Pro Save the Human Species
Yooper Scooper WOLF REPORT 2006
"A 'No Spin' Zone"
By C J. Williams
This is a "no-spin" zone... no smoke and mirrors, no language deception, and no pulling the wool over people's eyes.
YS will never support the Wildlands Project and their partners’ plan to turn at least half of America into a wilderness of global reserve buffer land and travel corridors to protect UN-US Biospheres. Sounds impossible to do, but Gang Green, some government agency people, and some of our legislators have been working at it for years. They call it “restoring” or “rewilding”, but those are just fancy words for land and water control.
Wolves are definitely a part of the Wildlands Project. So are cougar, grizzlies, and other meat eaters; all meat eaters except man. We’re all but trespassers in Yooperland now; us with our human footprint that disturbs habitat for every creepy, crawly thing that ecologists claim is endangered, threatened, or “sensitive” to traditional human activity.
Sorry folks, but traditional hunting and two weeks at Yooper deer camp will soon be only fond memories of times past. Gang Green wants your private land to complete their mosaic of buffer zones and connecting corridors around their core area UN-US Biospheres, and they’re going to get it come hell or high water or both.
In the Michigan Nature Conservancy’s (MI-TNC) U. P. Conservation Plan, which was posted online until it got some negative attention last year, it’s stated that one of their Forest Management Strategies is to “work with the State legislature and state Department of Natural Resources to change funding for deer licenses so that reduction in deer herd size does not economically impact the DNR.”
Clearly, MI-TNC has plans for “their” Upper Peninsula “Last Great Places”, and they don’t include a whole lot of deer or deer license carrying hunters. In fact, one attempt to bring about funding changes for the DNR was made in 2004 by former Natural Resources Commissioner Bill Parfet during the April 30th meeting of the NRC Committee on Finance and Administration. Parfet was a Commissioner from 1996 until 2004 and is also a Michigan Nature Conservancy Board member.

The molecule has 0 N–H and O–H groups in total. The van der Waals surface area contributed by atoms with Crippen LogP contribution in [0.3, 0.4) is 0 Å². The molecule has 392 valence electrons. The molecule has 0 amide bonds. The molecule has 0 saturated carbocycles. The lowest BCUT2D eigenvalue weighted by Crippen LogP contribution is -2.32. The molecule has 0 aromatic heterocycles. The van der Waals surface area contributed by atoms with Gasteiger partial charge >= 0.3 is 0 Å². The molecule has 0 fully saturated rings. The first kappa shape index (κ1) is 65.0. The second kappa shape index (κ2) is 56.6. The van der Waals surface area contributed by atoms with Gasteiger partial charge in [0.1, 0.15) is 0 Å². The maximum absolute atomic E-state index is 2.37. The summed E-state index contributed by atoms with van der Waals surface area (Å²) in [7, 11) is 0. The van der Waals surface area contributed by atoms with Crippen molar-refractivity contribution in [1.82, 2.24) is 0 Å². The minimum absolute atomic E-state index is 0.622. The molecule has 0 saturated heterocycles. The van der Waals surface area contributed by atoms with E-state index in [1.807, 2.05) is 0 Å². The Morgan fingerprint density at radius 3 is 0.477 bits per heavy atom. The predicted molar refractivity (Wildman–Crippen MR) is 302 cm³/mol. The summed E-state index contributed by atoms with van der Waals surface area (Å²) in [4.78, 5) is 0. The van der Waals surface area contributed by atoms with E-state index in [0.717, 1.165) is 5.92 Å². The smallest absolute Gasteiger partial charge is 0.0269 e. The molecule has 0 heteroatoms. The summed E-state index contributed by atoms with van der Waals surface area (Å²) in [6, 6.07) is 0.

A section of the minutes reads: “Chairman Parfet suggested setting up a private foundation and fund raising effort to exclusively support our natural resources and Department programs. There is constituent concern that this might cause the Legislature to remove all the GF/GP from DNR’s budget, however, our GF/GP is already minimal. Discussion ensued.”
There was “constituent” concern? Was “constituent” present at the committee meeting or did Parfet have a private powwow with “constituent” before hand? Did Parfet dream this scheme up himself or did those offering to set up a “private foundation” and “fund raising” hatch it, perhaps some group like the MI-TNC? More importantly, what exactly was the action of the committee after discussion ended? Yea, nay, or later after hunters have been suckered into wiping out even more deer?
Let’s face it. For years, as this cockamamie ecosystem management scheme has been orchestrated, non-governmental ecoholic organizations have invasively inserted themselves into the government resource management planning scenario.
The Biodiversity Plan for century-long “sustainability” of Michigan’s natural resources through ecosystem management is a ruse. “Sustainable Development” is a U.N. driven, conceptual, untested, utopian ideology based on “best guesswork” and computer modeling.
It can be linked to a UN treaty signed by Clinton, but never ratified by Congress thanks to Dr. Michael Coffman, a former forestry professor at M.T.U. It is, in fact, an attempt to return Michigan and all other states to conceptualized Pre-European Settlement conditions. Yes, “pre”, which is long before our ancestors adopted the Constitution of the United States of America.
So here we are, forced to put up with wolves on our lawns, in our barnyards and pastures, and down at the end of the road by the school bus stop. We have to guard our guard dogs instead of them standing guard outside of our home at night, freely policing our yard. And whenever there’s a human/wolf encounter, it’s the people who are blamed for bringing it on even though there are thousands of acres of wilderness where wolves belong.
The U. P. wolf population has been allowed to swell for way too long without management that would serve to instill fear and drive wolves deep into the wilderness where they belong. The danger of human/wolf encounters has increased.
More and more now the Yooper grapevine buzzes with reports of wolves intruding on private property, making themselves a menace to people, pets, and livestock.
One such intrusion has been ongoing at a residence on Denton Road not too far in from US-41. The family has two little girls and a much-loved dog, but they also have at least one wolf hanging around their yard. They’ve seen it run across their driveway when they were coming or going, and one day when the mom and girls were out in the yard, she saw the wolf watching them from the brush not very far away. This isn’t an isolated incident, because there have been others recently.
It’s been reported that there are wolves in each of the fifteen Upper Peninsula counties. Last year, the DNR estimated there were 87 wolf packs made up of 405 individual wolves. Just 405 wolves and all the wilderness, yet there have been newspaper accounts of problem wolves from Sault Ste. Marie all the way over to Ontonagon County.
The Real Cost Of Living With Wolves
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